Re-Drafting The Entire First Round Of The 1993 NHL Draft

Re-Drafting The Entire First Round Of The 1993 NHL Draft





One of my favorite things to do as a hockey fan is to go back and look at any given draft year, and simply dissect and critique the teams’ choices. That of course is much easier to do in hindsight, especially for drafts that occurred pre-1996, as pretty much every player who was selected in those drafts has retired (Jaromir Jagr—that freak who was drafted in 1989—notwithstanding).

Whenever I think about the 1993 draft, I think of what Alexandre Daigle said immediately following the draft. Daigle was considered a can’t-miss prospect, so the Senators called his name first overall. This was Daigle’s reaction:

“I’m glad I got drafted first, because no one remembers number two.”

What’s so funny about this? Well, the 1993 draft has produced one Hall-of-Famer to date (and that will be it), and that man is 2nd overall pick Chris Pronger. Not a lot of fans will forget him, but if you are a young hockey fan, it’s probable that you’ve never heard of Alexandre Daigle.

Today I took a peek at the 1993 draft and re-selected the top 20 picks from that year. It wasn’t the strongest year for sure, but nor was it the weakest. It ranks somewhere in the middle of the hierarchy of NHL drafts in history.

Without further ado, here are all 26 first round picks from the 1993 NHL draft re-selected (original draft position in parenthesis):


Needless to say, we had to kick the list off with Hall-of-Fame defenseman Chris Pronger. Though he was forced to retire a little earlier than he would have liked, there’s no denying that Pronger is fully deserving of a spot in hockey’s shrine. He struck fear into his opponents like no other, and at his best he was the most dominant player on the ice on a nightly basis.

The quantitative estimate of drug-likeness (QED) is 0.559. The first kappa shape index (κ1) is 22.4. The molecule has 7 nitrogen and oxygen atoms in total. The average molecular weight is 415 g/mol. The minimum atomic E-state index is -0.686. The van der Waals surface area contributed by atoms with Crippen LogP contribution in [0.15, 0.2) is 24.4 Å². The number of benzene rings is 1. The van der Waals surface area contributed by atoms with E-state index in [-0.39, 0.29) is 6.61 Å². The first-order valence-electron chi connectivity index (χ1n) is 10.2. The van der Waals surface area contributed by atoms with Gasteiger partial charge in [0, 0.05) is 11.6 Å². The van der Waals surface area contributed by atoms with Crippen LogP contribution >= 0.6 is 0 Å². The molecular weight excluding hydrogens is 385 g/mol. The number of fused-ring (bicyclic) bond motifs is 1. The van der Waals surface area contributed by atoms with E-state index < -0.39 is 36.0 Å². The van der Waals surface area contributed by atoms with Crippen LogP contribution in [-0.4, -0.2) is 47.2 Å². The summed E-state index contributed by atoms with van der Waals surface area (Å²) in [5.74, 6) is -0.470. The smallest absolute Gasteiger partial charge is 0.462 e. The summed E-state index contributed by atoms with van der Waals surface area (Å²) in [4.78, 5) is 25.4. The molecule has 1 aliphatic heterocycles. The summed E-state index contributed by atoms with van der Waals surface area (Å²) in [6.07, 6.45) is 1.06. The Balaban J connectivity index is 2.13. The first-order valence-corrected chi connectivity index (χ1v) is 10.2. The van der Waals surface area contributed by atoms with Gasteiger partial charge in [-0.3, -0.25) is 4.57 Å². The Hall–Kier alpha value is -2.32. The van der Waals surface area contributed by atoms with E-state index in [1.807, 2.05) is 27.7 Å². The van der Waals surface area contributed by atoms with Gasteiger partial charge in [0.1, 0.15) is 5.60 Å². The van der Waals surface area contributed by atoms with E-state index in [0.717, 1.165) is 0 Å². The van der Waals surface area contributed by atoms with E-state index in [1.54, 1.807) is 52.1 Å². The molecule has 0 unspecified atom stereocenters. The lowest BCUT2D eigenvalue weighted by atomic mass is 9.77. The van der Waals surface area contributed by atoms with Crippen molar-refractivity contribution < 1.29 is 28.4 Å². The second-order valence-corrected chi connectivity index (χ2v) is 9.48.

Concussion issues forced him to retire at the age of 37, and it’s safe to say he had a few good years left in him had they not—he had 12 points in 13 games in 2011-12 before being forced to hang up the skates. Pronger’s resume is still hella-impressive, as his mantle features a Hart Trophy, a Norris Trophy, a Stanley Cup ring, and two Olympic Gold Medals. I think the Sens would have preferred him to Alexandre Daigle, but I can’t be sure.


Indeed, the two best players from the 1993 NHL Entry Draft were both forced into early retirement thanks to concussion issues. Paul Kariya struggled with them throughout most of his career before finally calling it in 2010, whereas Pronger’s came on just at the end. As a result, Kariya played in just 989 NHL games, scoring 989 points along the way.

The Hartford Whalers held the number two pick in 1993, and they actually got Pronger at that slot so they should have no regrets (except for trading him a few years later). That being said, nobody would have thought anything less of them if they went with Kariya, who leads all skaters from the ’93 draft in points. Had he been healthier, he’d surely be considered for the Hall-of-Fame as well.


Defenseman Kimmo Timonen represents the list’s biggest jump, as he was originally selected in the 10th round, 250th overall by the Los Angeles Kings. His first NHL game didn’t happen until 1998-99, as a member of the Nashville Predators rather than the L.A. Kings. From there, he never looked back, playing in 1,108 NHL games and finally winning a Stanley Cup in 2015 as a member of the Chicago Blackhawks in his final season.